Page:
Interview with Juan-Carlos Hernandez
Marcin:: Please introduce yourself.
Juan-Carlos: My name is Juan-Carlos Hernandez. I was born in 1971 and took my first steps in photography in the 1980’s. Passionate about jazz, I started working as an amateur photographer on American and European stages as of 2004. Three years later, I decided to dedicate myself fully to my passion and became a professional photographer based in Geneva, Switzerland.
Marcin:: You are a live performance photographer. Was it your natural choice or more of a coincidence?
Juan-Carlos: I protest! ;-) I’m not only that, even if I’m basically that. For answering your question, it was a natural choice because I’m a music and particularly jazz fan.
Marcin:: Are you interested in other types of art or is your work as a photographer so time-consuming that there just isn’t much time left for it?
Juan-Carlos: I’m interested in all arts, art is so important to people. It’s the thing most important and most useless it the world. As said, I’m passionate about music and by the way I play a tenor saxophone a little bit as a hobby. I love literature but as I have little time, I read basically a lot of poetry. Finally, when I walk the streets and I have time, I enter easily into galleries in order to discover new art stuff.
Marcin:: We can often hear questions regarding our favorite photography subjects, but much less often about those least favorable. What would you never photograph and why?
Juan-Carlos: I can’t really answer to your question dear colleague. Really everything interests me. Now, that’s evident that some subjects interest me less than others, for example landscapes, studio photography or animals. Landscapes because I’m not often inspired.. Studio photography because I never search the perfect photography and animals because I’m much more interested in human beings.
Marcin:: How does your “dream day” as a photographer look like? What is your schedule, what do you do, with whom, what feelings accompany you during such day?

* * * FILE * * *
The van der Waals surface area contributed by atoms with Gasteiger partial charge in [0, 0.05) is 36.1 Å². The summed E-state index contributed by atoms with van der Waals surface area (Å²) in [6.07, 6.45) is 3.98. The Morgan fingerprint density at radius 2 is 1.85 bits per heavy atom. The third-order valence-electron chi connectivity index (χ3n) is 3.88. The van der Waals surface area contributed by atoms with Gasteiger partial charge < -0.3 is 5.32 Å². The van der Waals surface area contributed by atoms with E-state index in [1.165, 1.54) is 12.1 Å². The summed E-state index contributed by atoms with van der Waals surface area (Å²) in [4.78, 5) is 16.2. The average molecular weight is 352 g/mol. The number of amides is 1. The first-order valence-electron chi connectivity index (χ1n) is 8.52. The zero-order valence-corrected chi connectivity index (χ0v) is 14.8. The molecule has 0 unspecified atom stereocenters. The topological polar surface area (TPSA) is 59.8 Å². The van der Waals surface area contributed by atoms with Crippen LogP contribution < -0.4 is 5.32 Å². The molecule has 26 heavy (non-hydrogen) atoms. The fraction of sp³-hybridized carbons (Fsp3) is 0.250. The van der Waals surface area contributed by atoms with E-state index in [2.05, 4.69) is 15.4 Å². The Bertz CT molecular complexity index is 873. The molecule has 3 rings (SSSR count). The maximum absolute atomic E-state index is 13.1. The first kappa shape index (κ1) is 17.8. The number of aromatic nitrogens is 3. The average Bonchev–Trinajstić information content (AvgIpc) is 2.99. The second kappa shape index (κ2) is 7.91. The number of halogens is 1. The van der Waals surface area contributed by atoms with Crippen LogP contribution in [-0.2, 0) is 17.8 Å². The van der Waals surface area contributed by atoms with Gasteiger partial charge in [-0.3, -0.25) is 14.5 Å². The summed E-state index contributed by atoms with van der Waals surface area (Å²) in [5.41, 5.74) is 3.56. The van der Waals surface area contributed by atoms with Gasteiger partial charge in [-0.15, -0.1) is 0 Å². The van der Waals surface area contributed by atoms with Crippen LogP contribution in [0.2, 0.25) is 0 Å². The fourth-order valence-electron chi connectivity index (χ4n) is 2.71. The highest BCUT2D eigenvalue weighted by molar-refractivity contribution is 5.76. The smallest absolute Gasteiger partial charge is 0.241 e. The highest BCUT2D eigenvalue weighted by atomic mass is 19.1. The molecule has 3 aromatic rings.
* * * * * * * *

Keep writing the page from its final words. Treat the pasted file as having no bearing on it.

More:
Juan-Carlos: I would dream to have a one entire day session with Sonny Rollins. I would first have a long talk with him in order to know him very well and not only his music, and then I would make portraits of him in uncommon venues as for example a boat, the basement of a building which would be particular. Why not? But it would be as always a collaboration between the model (and what a model here!) and me. So.. inspiration and improvisation. I would be very happy.
Marcin:: Basically anyone can name themselves a photographer these days. We hear a lot about initiatives like “No, you’re not a photographer, you just own a camera” or how stock media destroyed the real value of a photograph. How are your feeling about it?
Juan-Carlos: It’s totally true. These microstock agencies kill the profession and true agencies assigning true and long photographic works by selling photos without copyright (is it really legal ?) for ridiculous prices. People are loosing respect for the price of a photograph, of the work behind it. That’s our liberal world.. A photographer has to sell hundreds of images to clients to earn enough money for them. That’s only good for amateur photographers who love to pay them a caprice with extra incomes and lot of times without paying taxes on those sold photos.
And true photo agencies are disappearing (Gamma, Sygma).
A sad anecdote, will you believe me if I say you that I had to pay 130 Euros in order to put one my photographs on the cover of my book « Estelas de Jazz » ? Indeed, the editor signed a contract with a microstock agency and authors were obliged to choose an image among lot of photographs of this microstock agency.
Marcin:: Thank you for your thoughts.